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Breathtaking Moments along the WIld Atlantic Way

Offering remote getaways, action-packed vacations, and everything in between -  set in some of the most beautiful places in Ireland - the wild Atlantic coast is just waiting to be explored. In this specially illustrated map, we’ve highlighted a selection of particularly striking locations from where you can embark on your own unique adventure.

Read on for our recommendations around these beautiful areas, along with captivating videos from local people telling you more...

Malin Head – Sculpted by the Sea

Rugged Malin Head in Donegal is the country’s most northerly point. Enjoy the region’s wildlife, geology and history as you explore the watchtower at Banba’s Crown, named after a mythical Irish queen.

Fanad Head – Out on the Edge

Fanad Head in Donegal is home to miles of golden, sandy beach with vigorous waves and a majestic lighthouse to welcome you. Indeed, Ballymastocker Bay was voted the second most beautiful beach in the world by Observer magazine.

Sliabh Liag (Slieve League) – Towering Vistas

Home to some of the highest accessible sea cliffs in Europe, the Sliabh Liag range in Donegal is one of the most gorgeous places in Ireland to visit, providing one of the finest views from the Wild Atlantic Way out across the wide expanse of the ocean. 

Mullaghmore Head – The Big One

With huge Atlantic rollers of up to 100ft crashing off the coast, the ‘Prowlers’ at Mullaghmore in Sligo attract watersports enthusiasts from all around the world!

Downpatrick Head – Local Legend

This jagged Mayo headland looms an astonishing 126ft above the crashing Atlantic and is named after the country’s patron saint, Patrick. He founded St. Patrick’s Church here in the fifth century, the ruins of which still stand today.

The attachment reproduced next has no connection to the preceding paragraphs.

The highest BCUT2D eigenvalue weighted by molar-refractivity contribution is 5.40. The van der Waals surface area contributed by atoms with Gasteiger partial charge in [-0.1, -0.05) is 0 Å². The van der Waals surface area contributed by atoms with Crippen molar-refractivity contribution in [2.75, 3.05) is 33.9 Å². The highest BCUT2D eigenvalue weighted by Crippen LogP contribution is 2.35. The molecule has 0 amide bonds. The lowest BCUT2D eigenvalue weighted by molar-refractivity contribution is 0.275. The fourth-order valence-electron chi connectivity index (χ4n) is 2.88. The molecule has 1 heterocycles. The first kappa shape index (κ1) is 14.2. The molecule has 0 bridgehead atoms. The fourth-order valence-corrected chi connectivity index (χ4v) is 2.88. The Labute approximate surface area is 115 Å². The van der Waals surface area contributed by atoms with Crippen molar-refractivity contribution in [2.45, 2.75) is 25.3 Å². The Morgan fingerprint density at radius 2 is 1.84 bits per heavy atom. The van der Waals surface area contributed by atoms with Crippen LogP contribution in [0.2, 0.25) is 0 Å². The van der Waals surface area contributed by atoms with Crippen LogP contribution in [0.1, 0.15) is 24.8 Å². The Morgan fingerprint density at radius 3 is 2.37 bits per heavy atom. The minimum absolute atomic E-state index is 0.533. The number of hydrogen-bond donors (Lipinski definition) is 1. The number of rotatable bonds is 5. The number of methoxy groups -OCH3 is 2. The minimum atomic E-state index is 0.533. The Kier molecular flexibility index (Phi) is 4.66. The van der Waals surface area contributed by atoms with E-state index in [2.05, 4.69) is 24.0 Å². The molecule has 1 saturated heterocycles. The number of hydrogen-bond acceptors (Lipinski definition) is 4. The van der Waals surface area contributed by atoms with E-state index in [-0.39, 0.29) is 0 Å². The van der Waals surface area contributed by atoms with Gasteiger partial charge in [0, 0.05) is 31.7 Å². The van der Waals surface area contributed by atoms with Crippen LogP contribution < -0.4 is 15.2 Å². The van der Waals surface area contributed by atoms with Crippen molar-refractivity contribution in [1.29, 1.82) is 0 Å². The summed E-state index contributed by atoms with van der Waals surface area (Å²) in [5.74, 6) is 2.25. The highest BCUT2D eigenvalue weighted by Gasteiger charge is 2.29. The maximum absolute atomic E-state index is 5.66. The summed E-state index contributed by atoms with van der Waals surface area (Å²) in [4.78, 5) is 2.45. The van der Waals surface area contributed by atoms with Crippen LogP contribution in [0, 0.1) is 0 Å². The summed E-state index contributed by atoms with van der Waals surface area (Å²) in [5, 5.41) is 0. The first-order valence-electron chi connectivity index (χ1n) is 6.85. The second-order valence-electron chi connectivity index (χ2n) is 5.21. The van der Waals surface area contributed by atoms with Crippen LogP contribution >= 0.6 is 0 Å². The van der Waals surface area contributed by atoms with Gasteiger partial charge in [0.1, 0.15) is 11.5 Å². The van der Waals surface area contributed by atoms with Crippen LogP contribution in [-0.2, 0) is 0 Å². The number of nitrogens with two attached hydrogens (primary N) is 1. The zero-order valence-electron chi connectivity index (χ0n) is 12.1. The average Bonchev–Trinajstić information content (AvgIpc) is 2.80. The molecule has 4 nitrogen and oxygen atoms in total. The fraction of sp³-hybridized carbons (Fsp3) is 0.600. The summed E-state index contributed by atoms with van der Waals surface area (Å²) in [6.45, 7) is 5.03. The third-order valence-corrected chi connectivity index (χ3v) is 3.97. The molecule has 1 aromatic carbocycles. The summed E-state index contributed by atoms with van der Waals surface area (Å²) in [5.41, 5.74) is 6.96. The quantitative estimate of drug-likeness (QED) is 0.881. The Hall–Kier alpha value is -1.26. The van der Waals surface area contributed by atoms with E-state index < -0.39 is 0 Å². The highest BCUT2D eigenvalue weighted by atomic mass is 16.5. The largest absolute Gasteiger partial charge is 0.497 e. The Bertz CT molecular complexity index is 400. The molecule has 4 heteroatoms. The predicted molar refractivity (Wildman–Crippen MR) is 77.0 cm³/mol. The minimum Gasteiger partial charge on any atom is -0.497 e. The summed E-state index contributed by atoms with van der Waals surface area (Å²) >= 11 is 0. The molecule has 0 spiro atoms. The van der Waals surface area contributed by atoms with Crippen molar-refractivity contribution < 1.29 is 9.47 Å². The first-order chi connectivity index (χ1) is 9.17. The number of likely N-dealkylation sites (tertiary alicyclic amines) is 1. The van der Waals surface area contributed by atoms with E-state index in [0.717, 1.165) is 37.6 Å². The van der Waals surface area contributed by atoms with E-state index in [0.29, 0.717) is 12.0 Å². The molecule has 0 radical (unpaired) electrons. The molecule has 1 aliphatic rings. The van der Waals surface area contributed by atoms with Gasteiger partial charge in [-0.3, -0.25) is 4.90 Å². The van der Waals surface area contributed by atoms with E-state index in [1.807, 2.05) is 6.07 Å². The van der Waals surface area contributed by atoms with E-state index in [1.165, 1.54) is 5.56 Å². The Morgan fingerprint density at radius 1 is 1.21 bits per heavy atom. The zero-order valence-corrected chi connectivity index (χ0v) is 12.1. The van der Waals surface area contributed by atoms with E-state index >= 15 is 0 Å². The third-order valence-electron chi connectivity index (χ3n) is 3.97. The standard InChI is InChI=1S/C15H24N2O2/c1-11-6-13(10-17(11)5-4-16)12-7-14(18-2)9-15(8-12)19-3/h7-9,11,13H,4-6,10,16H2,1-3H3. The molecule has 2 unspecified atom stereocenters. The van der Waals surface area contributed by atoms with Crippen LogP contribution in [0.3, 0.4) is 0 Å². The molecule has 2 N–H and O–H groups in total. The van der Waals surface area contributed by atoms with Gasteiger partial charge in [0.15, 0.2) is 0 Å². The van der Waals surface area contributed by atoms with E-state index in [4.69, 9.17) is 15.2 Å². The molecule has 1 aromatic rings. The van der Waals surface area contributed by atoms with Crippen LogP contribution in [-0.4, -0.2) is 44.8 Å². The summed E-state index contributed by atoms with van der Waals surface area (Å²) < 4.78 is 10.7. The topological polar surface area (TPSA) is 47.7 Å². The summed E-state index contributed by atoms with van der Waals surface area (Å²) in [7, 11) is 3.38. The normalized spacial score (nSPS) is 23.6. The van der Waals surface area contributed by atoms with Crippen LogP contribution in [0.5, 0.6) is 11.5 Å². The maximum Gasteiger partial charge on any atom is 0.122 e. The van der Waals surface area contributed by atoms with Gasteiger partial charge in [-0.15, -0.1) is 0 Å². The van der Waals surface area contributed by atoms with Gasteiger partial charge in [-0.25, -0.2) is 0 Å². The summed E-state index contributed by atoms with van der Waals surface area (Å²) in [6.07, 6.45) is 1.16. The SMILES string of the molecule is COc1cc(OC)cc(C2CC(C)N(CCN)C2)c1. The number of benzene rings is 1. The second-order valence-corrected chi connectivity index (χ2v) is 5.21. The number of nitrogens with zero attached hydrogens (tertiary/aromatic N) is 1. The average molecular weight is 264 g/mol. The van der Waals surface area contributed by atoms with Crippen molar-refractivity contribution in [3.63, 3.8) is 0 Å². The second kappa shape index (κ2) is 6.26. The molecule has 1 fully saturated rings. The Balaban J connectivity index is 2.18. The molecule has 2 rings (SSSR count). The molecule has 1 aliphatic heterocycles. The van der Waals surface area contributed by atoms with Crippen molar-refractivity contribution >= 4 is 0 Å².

Keem Bay – Mystery Island

Keem, a golden stretch of secluded, sandy beach can be found on Ireland’s largest island, Achill, in County Mayo. Nearby you can visit the island’s eerie Deserted Village, abandoned in the early 20th century.

Killary Harbour – Glacial beauty

Killary in Mayo is one of three glacial fjords (an inlet formed by the submergence of formerly glaciated valleys) in Ireland, located in the heart of the country’s famous wild and dramatic Connemara landscape. 

Derrigimlagh – Alluring Landscapes

The stark and otherwordly blanket bog of Derrigimlagh in Galway has an unusual claim to fame! It was here that pilots Alcock and Brown crashed-landed to safety after completing the world’s first transatlantic flight in 1919.

Cliffs of Moher – Magnificent Moher

Looking out at the wild Atlantic from atop the towering Cliffs of Moher in County Clare is guaranteed to take your breath away. Head to the spectacular O’Brien’s Tower, and gaze out to sea towards the Aran Islands. 

Loop Head – Steeped in History

Also in Clare, the Loop Head peninsula boasts panoramic cliff views, picturesque seaside villages and a lighthouse that’s served as a beacon for those at sea since 1670. It’s a haunting place, where you can experience huge Atlantic swells smashing into cliffs.

Blasket islands – times gone by

Out on the very edge of Europe, off the Dingle Peninsula in Kerry, lie the mystical Blasket Islands. After many years of hardship and emigration, the last inhabitants left in 1953, and today, you can celebrate their story at the Blasket Centre. 

Skelligs – centuries at sea

The Skelligs – a UNESCO World Heritage Site – is comprised of two sandstone rocks jutting spectacularly out of the Atlantic Ocean, seven miles off Kerry’s Iveragh Peninsula. These far-flung islands are a sacred 1,300-year-old place of pilgrimage, rich in history. 

Dursey Island – Away From It All

Dursey Island off the Cork coast is the most westerly of the county’s inhabited islands and home to just three farming families. You can visit via Ireland’s only cable-car service, but bear in mind, sheep and cattle take preference over humans!

Mizen Head – At Ireland’s Teardrop

From the craggy clifftop of Mizen Head in Cork (Ireland’s most southwesterly point), you can see imposing Fastnet Lighthouse. It sits on a rock known as ‘Ireland’s Teardrop’, since it was the last sight of Ireland emigrants had as they left during the Great Famine (1845 – 1849).

Old Head of Kinsale – Feel the Spirit

This scenic headland in Cork is home to a picturesque 17th-century lighthouse and juts more than two miles into the Atlantic. If you fancy a round, visit the world-renowned golf course. A gourmet haven, Kinsale’s vibrant streets and atmosphere are utterly charming.   

These stunning Signature Discovery Points offer up breathtaking experiences in the most beautiful locations in the country. Plan your scenic Wild Atlantic Way route here.